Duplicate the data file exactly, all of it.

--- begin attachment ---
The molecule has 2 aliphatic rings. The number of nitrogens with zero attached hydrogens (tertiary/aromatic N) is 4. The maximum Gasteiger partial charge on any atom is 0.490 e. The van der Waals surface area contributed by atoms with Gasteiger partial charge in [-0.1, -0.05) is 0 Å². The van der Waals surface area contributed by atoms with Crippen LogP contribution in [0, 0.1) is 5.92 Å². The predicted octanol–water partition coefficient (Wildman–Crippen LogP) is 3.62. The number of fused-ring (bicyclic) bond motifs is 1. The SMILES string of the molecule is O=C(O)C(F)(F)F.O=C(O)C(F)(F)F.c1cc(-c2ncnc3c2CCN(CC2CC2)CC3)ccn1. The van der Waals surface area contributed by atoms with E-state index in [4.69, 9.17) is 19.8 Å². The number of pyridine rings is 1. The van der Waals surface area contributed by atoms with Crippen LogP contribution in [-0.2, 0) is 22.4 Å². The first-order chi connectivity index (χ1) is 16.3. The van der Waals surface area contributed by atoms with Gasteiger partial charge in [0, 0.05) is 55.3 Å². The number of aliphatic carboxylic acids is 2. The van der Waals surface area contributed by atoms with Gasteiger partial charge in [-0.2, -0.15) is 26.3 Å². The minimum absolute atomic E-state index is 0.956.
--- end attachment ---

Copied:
The molecule has 2 aliphatic rings. The number of nitrogens with zero attached hydrogens (tertiary/aromatic N) is 4. The maximum Gasteiger partial charge on any atom is 0.490 e. The van der Waals surface area contributed by atoms with Gasteiger partial charge in [-0.1, -0.05) is 0 Å². The van der Waals surface area contributed by atoms with Crippen LogP contribution in [0, 0.1) is 5.92 Å². The predicted octanol–water partition coefficient (Wildman–Crippen LogP) is 3.62. The number of fused-ring (bicyclic) bond motifs is 1. The SMILES string of the molecule is O=C(O)C(F)(F)F.O=C(O)C(F)(F)F.c1cc(-c2ncnc3c2CCN(CC2CC2)CC3)ccn1. The van der Waals surface area contributed by atoms with E-state index in [4.69, 9.17) is 19.8 Å². The number of pyridine rings is 1. The van der Waals surface area contributed by atoms with Crippen LogP contribution in [-0.2, 0) is 22.4 Å². The first-order chi connectivity index (χ1) is 16.3. The van der Waals surface area contributed by atoms with Gasteiger partial charge in [0, 0.05) is 55.3 Å². The number of aliphatic carboxylic acids is 2. The van der Waals surface area contributed by atoms with Gasteiger partial charge in [-0.2, -0.15) is 26.3 Å². The minimum absolute atomic E-state index is 0.956.